There are two types of exercise disorders: compulsive and ‘bigorexia’ (also known as ‘Muscle Dysmorphia’). Please read both definitions as there are some overlaps between the two.
What you must keep in mind with anyone who is a compulsive exerciser or ‘bigorexic’ will take exercise to the extreme and in many cases push themselves to a limit, which is beyond healthy and often beyond their own physical abilities but they cannot resist the compulsion. This can result in a hatred of exercise even though they cannot stop.
Although, they are not considered eating disorders themselves compulsive exercise and bigorexia share the same characteristics and need urgent professional help.
This is usually a problem encountered with people who have anorexia and bulimia. What makes exercise ‘compulsive’ is when someone will spend many hours a day exercising several days a week, if not every day. They cannot feel good about themselves and the day may be viewed as ruined if they do not reach their goal which increases as they become driven to achieve more each time.
Usual modes of over exercising include excessive running and spending long periods at the gym. What makes compulsive exercise different to bigorexia is that compulsive exercisers will spend many hours aiming to lose calories in order to loose weight. It is a common behaviour amongst suffererers of anorexia and bulimia.
General signs: obsessively exercising for hours most days; secrecy; increasingly bothered by weight/size; ambitious fitness targets; cancelling social events to train; refusing to take time off despite injury; mood swings and the inability to eat if they have not achieved their exercise goal.
Basically, the reverse of anorexia. Instead of looking in a mirror and seeing themselves as fat, men see a puny shape – even if they appear well built to others. This distorted image means that they are obsessed with becoming muscular and are never happy, whatever size they achieve.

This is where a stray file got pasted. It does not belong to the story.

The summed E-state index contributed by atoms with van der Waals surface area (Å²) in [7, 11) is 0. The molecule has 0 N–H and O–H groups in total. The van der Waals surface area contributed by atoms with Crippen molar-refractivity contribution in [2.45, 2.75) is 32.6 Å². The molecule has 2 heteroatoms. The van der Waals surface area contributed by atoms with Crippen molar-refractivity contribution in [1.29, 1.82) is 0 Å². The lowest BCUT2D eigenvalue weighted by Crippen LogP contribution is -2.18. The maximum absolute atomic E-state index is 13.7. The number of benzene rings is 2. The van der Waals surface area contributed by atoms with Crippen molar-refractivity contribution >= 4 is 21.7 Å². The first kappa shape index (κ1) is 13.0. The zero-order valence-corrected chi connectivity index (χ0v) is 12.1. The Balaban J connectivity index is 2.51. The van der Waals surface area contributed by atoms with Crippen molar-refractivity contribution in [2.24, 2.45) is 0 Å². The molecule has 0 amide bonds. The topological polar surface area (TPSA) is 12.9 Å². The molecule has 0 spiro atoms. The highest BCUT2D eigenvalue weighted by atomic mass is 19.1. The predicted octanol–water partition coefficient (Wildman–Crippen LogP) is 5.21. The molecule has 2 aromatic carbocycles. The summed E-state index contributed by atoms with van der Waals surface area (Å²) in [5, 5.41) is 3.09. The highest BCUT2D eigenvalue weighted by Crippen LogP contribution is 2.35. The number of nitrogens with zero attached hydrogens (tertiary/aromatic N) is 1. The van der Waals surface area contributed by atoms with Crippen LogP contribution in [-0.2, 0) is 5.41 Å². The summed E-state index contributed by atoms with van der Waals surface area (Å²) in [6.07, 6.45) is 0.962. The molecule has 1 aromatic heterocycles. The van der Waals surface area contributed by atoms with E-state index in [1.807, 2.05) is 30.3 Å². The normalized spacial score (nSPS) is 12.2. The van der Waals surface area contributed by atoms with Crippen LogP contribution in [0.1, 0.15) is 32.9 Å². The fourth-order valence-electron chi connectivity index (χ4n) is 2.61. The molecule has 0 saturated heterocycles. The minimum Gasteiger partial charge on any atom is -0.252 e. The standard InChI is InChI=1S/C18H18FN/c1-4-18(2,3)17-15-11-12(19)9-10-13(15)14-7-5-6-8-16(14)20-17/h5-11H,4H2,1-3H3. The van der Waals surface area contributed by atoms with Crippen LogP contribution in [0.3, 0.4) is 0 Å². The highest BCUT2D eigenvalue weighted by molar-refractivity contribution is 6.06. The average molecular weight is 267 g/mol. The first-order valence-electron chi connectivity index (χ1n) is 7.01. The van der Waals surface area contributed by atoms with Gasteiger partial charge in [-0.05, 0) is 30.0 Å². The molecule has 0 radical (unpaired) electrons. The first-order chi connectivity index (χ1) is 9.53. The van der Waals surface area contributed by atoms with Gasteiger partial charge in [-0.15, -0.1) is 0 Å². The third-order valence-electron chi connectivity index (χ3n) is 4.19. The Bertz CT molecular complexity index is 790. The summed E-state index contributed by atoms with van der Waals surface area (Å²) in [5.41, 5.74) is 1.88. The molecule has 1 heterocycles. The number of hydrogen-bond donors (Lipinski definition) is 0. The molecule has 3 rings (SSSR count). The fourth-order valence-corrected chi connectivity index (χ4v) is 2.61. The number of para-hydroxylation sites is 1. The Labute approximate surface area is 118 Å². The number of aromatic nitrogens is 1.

Their preoccupation with muscle results in compulsive exercise and weight training, even when they are injured. They may sacrifice social events and relationships, work responsibilities and family life to complete a rigid exercise regime. Some men may resort to using illegal steroids or other muscle building medications or products, even though they may be fully aware of the dangerous potential consequences. This behaviour is a result of low self esteem and lack of confidence which is partly fostered by the media and magazines promoting the percieved perfect image.
What is happening?
Going to the gym most days is a good thing, but training hard to the point of excess can cause a multitude of different health problems. In effect, compulsive exercise can lead to similar problems seen in anorexia. If someone is anorexic or bulimic and is using compulsive exercise as a way of compensating for their behaviours this is using up essential calories, which are needed to carry out the simplest functions – even sleeping. When the body is exhausted of calories this can dramatically slow down the systems in the body.
Bigorexia is equally damaging (as outlined above) and if a sufferer does not get adequate rest this can be counter productive for them achieving what they want. Using steroids puts strain on the heart and can lead to heart failure.
General signs: eating more to get bulkier – especially meat and fish – and drinking daily protein drinks; obsessively exercising or weightlifting for hours a day; cancelling social events with family and friends to train; refusing to take time off from gym sessions despite illness or injury; insisting he’s puny when actually he is very muscular; uncharacteristic mood swings – can be a symptom of steroid abuse
Some ‘Bigorexics’ may use steroids to gain size. Some of the side effects of steroid abuse are: small red spots on the body, especially shoulders and back; mood swings, including anger, aggression and depression; hearing / seeing things that are not there (delusion); extreme feelings of mistrust / fear (paranoia); excessive growth of breast tissue; thinning of the hair on the head and receding hairline; jaundice and yellowing of the skin (liver damage); joint pain increasing risk of injury; hunger shifts (increased /lessened or lost appetite); disrupted sleep patterns and insomnia; dizziness, trembling, nausea and vomiting; rapid weight gain and / or increased muscle size; high blood pressure (damaging blood vessels over time); urinary problems / discolouration of pee; stumped growth / shortened height; shrinking of the testicles; increased risk of heart disease, stroke and cancer.